they put themselves en garde they were calm and collected...They got to work...and rattle of the foils made the scene dramatic
in the extreme. Mr. Laversche was wounded in the stomach and Mr. Grandjean in the shoulder...A parley was held, and the friends
of both parties being satisfied, the wounded men left their posts...The cause of the difficulty was a dispute a few nights
ago in a club-room about some private matter...Both gentlemen are doing well today, and their hurts will only inconvenience
them for a short time”. Mr. Grandjean was about 18 years old at that time but sixty-four years later a plaque was placed
on a bridge in City Park reading, “MEMORIAL TO GEORGE H. GRANDJEAN C.E. [Civil Engineer] PARK COMMISSIONER 1892—1900
DESIGNER OF ORIGINAL LAGOONS”. Grandjean also served as United States Deputy Land Surveyor. ( #158cp)
NICHOLSON, Eliza Jane Poitevent Holbrook, poet, newspaper proprietor. Born, near Pearlington, Miss.,
March 11, 1849; daughter of lumberman William James Poitevent and Mary Amelia Russ. Fifth of eight children, but lived
with an uncle and aunt, the Leonard Kimballs, as a result of mother's ill health. Grew up on their farm near the Pearl
River where her love of nature was reflected in poetry writing by age fourteen. Education: at home; Amite Female Seminary.
Using the name "Pearl Rivers," sent work to John W. Overall, editor of The South. His encouragement led to the
submission of poems to such publications as the Home Journal in New York and the Daily Picayune and the Times in New Orleans.
Poems appeared in an anthology by 1869. In 1870 accepted the post of literary editor of the Daily Picayune. On May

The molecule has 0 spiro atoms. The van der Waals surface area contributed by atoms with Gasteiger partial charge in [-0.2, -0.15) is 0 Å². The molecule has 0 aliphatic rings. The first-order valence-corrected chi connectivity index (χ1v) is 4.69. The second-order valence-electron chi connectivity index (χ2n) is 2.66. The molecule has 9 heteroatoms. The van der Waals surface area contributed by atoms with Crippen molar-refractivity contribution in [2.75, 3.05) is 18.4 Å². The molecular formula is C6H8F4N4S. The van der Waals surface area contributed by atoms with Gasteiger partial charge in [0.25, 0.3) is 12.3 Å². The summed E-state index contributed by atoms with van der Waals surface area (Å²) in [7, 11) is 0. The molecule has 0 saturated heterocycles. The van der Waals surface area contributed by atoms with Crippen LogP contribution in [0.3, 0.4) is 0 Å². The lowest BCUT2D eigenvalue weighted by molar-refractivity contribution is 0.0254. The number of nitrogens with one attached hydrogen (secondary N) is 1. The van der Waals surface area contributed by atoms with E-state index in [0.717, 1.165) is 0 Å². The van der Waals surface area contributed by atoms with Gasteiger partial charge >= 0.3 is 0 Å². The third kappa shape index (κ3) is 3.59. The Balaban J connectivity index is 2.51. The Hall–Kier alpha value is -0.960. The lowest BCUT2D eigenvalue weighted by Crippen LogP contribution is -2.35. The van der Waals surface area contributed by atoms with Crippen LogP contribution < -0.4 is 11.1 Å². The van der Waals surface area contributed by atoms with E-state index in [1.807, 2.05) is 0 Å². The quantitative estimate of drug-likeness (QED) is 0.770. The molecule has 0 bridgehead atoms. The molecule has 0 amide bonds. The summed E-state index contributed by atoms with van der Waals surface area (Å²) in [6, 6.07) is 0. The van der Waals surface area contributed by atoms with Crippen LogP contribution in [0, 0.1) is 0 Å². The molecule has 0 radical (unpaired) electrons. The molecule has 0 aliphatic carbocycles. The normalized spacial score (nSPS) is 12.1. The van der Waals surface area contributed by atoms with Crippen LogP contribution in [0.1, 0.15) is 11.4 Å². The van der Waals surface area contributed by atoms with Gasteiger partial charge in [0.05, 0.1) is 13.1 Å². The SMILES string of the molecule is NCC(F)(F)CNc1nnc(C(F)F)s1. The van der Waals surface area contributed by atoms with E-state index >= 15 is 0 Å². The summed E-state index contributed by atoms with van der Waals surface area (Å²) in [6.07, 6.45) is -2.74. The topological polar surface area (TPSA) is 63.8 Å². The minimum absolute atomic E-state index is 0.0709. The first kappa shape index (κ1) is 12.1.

18, 1872, married the owner of the Picayune, Alva Morris Holbrook (q.v.), forty-one years older than Eliza. After
his death in January, 1876, took over the joint position of editor-publisher and brought the paper from bankruptcy to financial
success within the next twenty years. Married the business manager of the paper, George Nicholson (q.v.), a native of England,
thirty-one years her senior, on June 27, 1878. Children: Leonard Kimball (b. 1881) and Yorke Poitevent (b. 1883). As
editor-publisher of the Daily Picayune, turned the paper into a family publication featuring the society page, a young people's
section, comics, household and medical columns, advice to the lovelorn, and a literary section. Also championed such civic
causes as free night schools and humane treatment of animals. Served as president of the Women's National Press Association
in 1884. Publication: Lyrics, a selection of poems (1873). Died, February 15, 1896, from influenza, ten days after the
death of second husband; interred Metairie Cemetery, New Orleans, La. J.J.J. Sources: Thomas E. Dabney, One Hundred Great
Years (1944); James H. Harrison, Pearl Rivers, Publisher of the Picayune (1932); Notable American Women, 1607-1950, 3 vols.
(1971); and New Orleans Daily Picayune, February 16, 1896. From http://lahistory.org/site.php?pageID=31
ARPIN, Paul, journalist. Born in
France, 1811; arrived in New Orleans where he wrote a literary column for L'Abeille, 1839-1840. Editor of the French section
of L'Abeille, 1845-1848. Went to New York as editor of Le Courrier des Etats-Unis, until 1853. Founded Le Progrès
in New York, 1855. Wrote Biographie de L. M. Gottschalk, pianiste américain (1853). Contributor to American Cyclopaedia.
Died, New York, May 18, 1865. M.A. Sources: Ed-ward Larocque Tinker, Les Ecrits de langue française
en Louisiane au XIXe siècle (1932); Auguste Viatte, "Com-plément à la bibliographie Edward Larocque
Tinker," Revue de Louisiane, III (1974); Charles Testut, Portraits lit-téraires de la Nouvelle-Orléans
(1850); Appleton's Cyclopaedia of American Biography (1900). From http://lahistory.org/site18.php
After John McDonogh purchased the property which would become City Park in 1845 he allowed former owner Louis Allard
to live the remainder of his life there. It is often said that he was buried in a quiet spot under a favorite tree, the Dueling